By Randy Kennedy
When a city has been waiting for a badly needed new subway line since 1929, public art is probably far down the list of expectations, well behind accommodations like a) working trains, b) lights and c) some means of entrance and egress.
But when commuters descend into the new Second Avenue subway’s four stations, at 96th, 86th, 72nd and 63rd Streets, now set for a New Year’s Day opening — or perhaps a little later if things don’t go as planned — they will find one of the most ambitious contemporary art projects that the Metropolitan Transportation Authority has ever undertaken. The agency’s art department, M.T.A. Arts & Design, founded and first funded in 1985, is rarely — in a salmagundi system 112 years old — presented with a brand-new, blank canvas.
But lately, with the opening of the superstation at Fulton Street downtown and the extension of the No. 7 line to a new terminus on West 34th Street, the subway’s art thinkers have been able to participate almost from the beginning in incorporating installations in tile work by leading artists into stations’ designs. If the effort doesn’t always result in stations that look like artworks themselves, as some of the best stations in Europe and Asia do, it has nonetheless put the aesthetic front and center again in a way that evokes the ambition of the city’s first subway stations in 1904, with their mosaics, faience and amethyst-glass skylights.
Gov. Andrew M. Cuomo, who has taken an unusually personal role in the Second Avenue subway’s final push toward opening, casts the art in historical terms, as a clarion call for government to once again be a builder of inspiring public amenities and infrastructure. “At some point government adopted an attitude that its job was to build things that were functional but unattractive and unappealing,” Mr. Cuomo said in a statement to The New York Times. “But that’s not how it has always been, and it’s not how it should be. With every public works project, I believe there is an opportunity to elevate the everyday, to build a public space where community can gather and where culture and shared civic values are celebrated.” At a news conference on Monday at the Museum of Modern Art, he recalled an era of infrastructure development under Nelson A. Rockefeller and Robert Moses. “This is just the beginning of a new period of rebirth,” he said.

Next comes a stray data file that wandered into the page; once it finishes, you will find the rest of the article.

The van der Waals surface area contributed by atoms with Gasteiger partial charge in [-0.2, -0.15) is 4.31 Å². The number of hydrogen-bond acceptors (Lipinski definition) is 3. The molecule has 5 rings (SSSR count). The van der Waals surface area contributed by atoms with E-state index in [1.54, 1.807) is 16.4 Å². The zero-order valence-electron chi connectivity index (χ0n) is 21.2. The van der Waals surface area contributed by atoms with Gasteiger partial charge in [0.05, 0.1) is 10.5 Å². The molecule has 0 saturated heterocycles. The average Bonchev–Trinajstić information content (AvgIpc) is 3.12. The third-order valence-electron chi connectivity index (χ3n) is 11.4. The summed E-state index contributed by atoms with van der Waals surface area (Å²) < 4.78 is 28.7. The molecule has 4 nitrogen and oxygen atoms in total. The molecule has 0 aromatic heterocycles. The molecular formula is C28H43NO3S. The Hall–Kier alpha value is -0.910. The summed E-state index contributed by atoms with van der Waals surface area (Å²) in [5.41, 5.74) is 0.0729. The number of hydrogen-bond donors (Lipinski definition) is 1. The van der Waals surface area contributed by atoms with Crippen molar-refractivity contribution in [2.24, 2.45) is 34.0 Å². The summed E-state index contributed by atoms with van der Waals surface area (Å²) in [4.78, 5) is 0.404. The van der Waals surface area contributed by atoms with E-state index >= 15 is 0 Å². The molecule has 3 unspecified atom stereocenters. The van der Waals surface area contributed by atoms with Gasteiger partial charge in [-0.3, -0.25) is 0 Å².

What follows is the first subterranean tour by a reporter of the new subway’s art, created at a cost to the Metropolitan Transportation Authority of $4.5 million, out of an overall budget of $4.45 billion. Four artists were chosen beginning in 2009, from a pool of more than 300 high-profile applicants, to treat the stations as their very own and make them into individual installations.
Sarah Sze, who represented the United States at the Venice Biennale in 2013 and who draws from the great modernist-magpie tradition of recycling that stretches from Kurt Schwitters through Robert Rauschenberg and Isa Genzken, decided to use the standard-size porcelain tiles that cover the walls throughout the new stations, rather than mosaic.
For “Blueprint for a Landscape,” accomplished with the help of tile masters in Spain who applied color and line to the plain porcelain, she transformed the station into what looks like a deep-blue immersive drawing that unfolds down the escalators and through the concourse. Fragmented images of scaffolding, birds, chairs and leaves, digitally collaged, seem as if caught in a great whoosh caused by a hurtling train.
And on the concourse, in a nod to Katsushika Hokusai’s well-known depiction of travelers battling a gust, Ms. Sze (pronounced Zee) has used blue and white in an almost minimalist fashion to adorn the walls with images of blowing paper — dense at the station’s north end and sparser moving south, as a directional aid.
“I wanted to use tile as if it were one large piece of paper,” Ms. Sze said. In a sense, she said, her piece is about “the mind-boggling pace we’re all moving at now,” but her imagery pushes back poetically against the overload. “There’s a lot of information,” she said of her installation, “but it has a kind of rhythm to it that you can navigate.”
Image: A view from the 96th Street station, where Sarah Sze adorned the walls with images of blowing paper. Photo: George Etheredge for The New York Times